In the era of streaming – where each stream earns fractions of a penny – the majority of artists and musicians rely on other sources of revenue to sustain their career, such as selling merch, offering patron subscriptions, teaching lessons, and playing live shows. For the latter, that could look like going on tour, playing festivals, or landing a residency at a music venue. In those scenarios, it is often the venues, agents, or promoters who set the terms of the contract. 

In today’s article however, we’ll dive into the contract of another kind of performance opportunity – one where you (the performer) set the terms to be agreed upon by a potential client. We’re referring to private music gigs. This includes weddings, corporate parties, and essentially any private function in which you are hired as live entertainment. 

Music by Shaharah Sinclair | Photo by Raphaëlle Granger

But first, why is having a contract so important? 

For private gigs, it is virtually always you presenting the contract to the client. This is because, often in the case of a private event, the client will not have extensive knowledge of what is required when hiring live entertainment – just as with any other vendor or supplier. You are the service provider and, therefore, you have a better understanding of what you can offer and what information should be detailed and agreed upon by both parties. A contract helps manage expectations and avoid any potential issues ahead of time, giving everyone peace of mind. 

Please note that the information in this article is for general information purposes only. It is not intended to provide legal advice. We encourage you to consult an attorney regarding all legal matters.

You might be thinking, “Wait, what do I include in a gig contract!?”

Let’s start off with some basics:

  • Client’s full name and contact information 
    • This should include their mailing address, email, and phone number
  • Your full name and contact information
    • Note: If you are performing as a solo artist with accompanying musicians (as opposed to an established band), typically the contract will be between only you and the client. It is then your responsibility to hire said musicians, so keep that in mind. If they break any terms of the agreement, it is you who will be held liable.  
  • Event date
    • Always include the year! It’s not uncommon for these types of events to be booked over a year in advance (especially for weddings). 
  • Event name/type 
    • E.g. Company Holiday Party, Wedding Cocktail, Birthday Dinner
  • Venue 
    • Include the name and complete address – the last thing you want is to show up to the wrong location because there were multiple venues with the same name!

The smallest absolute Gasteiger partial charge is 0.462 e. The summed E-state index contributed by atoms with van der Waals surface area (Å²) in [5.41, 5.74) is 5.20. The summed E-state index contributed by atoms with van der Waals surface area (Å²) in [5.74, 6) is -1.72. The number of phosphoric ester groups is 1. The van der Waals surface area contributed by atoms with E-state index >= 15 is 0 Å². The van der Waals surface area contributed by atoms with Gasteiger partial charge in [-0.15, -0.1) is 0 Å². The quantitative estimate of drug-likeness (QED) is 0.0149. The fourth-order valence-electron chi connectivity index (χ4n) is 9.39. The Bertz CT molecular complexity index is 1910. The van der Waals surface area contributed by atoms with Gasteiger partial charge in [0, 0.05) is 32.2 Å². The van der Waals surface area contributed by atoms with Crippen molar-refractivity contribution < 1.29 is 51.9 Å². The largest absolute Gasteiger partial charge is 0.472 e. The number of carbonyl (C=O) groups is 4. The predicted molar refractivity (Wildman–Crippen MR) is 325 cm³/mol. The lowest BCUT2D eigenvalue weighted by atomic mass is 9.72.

• Details of service 
    • Duration of performance (include specific set lengths / break times if applicable)
    • List all instruments
      • E.g. Vocals + Guitar + Bass + Drums for 3 x 45-minute sets with 15-minute breaks in between sets
Photo by Hassan Ouajbir
  • Performance start time
  • Load-in time
  • Setup and sound check 
    • Be sure to coordinate the sound check and load-in time with the venue and/or whoever else is involved in providing or managing the sound system. For instance, this might be the hired DJ or in-house engineer. 
    • For more complex setups, a separate technical rider should be shared with the appropriate person. Otherwise, you can provide the details of your rider here (i.e. your equipment needs, any special requirements, etc.)  

Tip: In the event that you are the one supplying the sound system, make sure to account for any potential equipment rental costs that will need to be covered. Consider things like whether you will be setting up indoors or outdoors, your proximity to electrical outlets, the size of the space, etc. 

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Once you have the more straightforward details laid out, determine whether there are any additional factors you’d like to discuss with the client, such as: 

  • Meal requirements 
    • This is pretty standard for lengthier performances with breaks, where food is being served. For example, you can usually expect a meal at a wedding reception gig, but not a wedding ceremony gig. 
  • Lodging and transportation 
    • If applicable, list the details of any lodging or transportation fees that you expect the client to cover, should the event be located beyond what you would consider your regular travel range.
  • Song requests
    • Depending on the event, your client may request that you play specific songs. This is more likely to happen for personal celebrations like birthdays, anniversaries, or weddings. It is completely at your discretion whether you charge a higher fee for taking song requests. Keep in mind, if the songs are not in your current repertoire, you may want the client to compensate you for the additional time spent learning and rehearsing them, or for things like buying new sheet music. Alternatively, you can explain that you simply do not take requests, or allow a limited number of requests at no extra charge.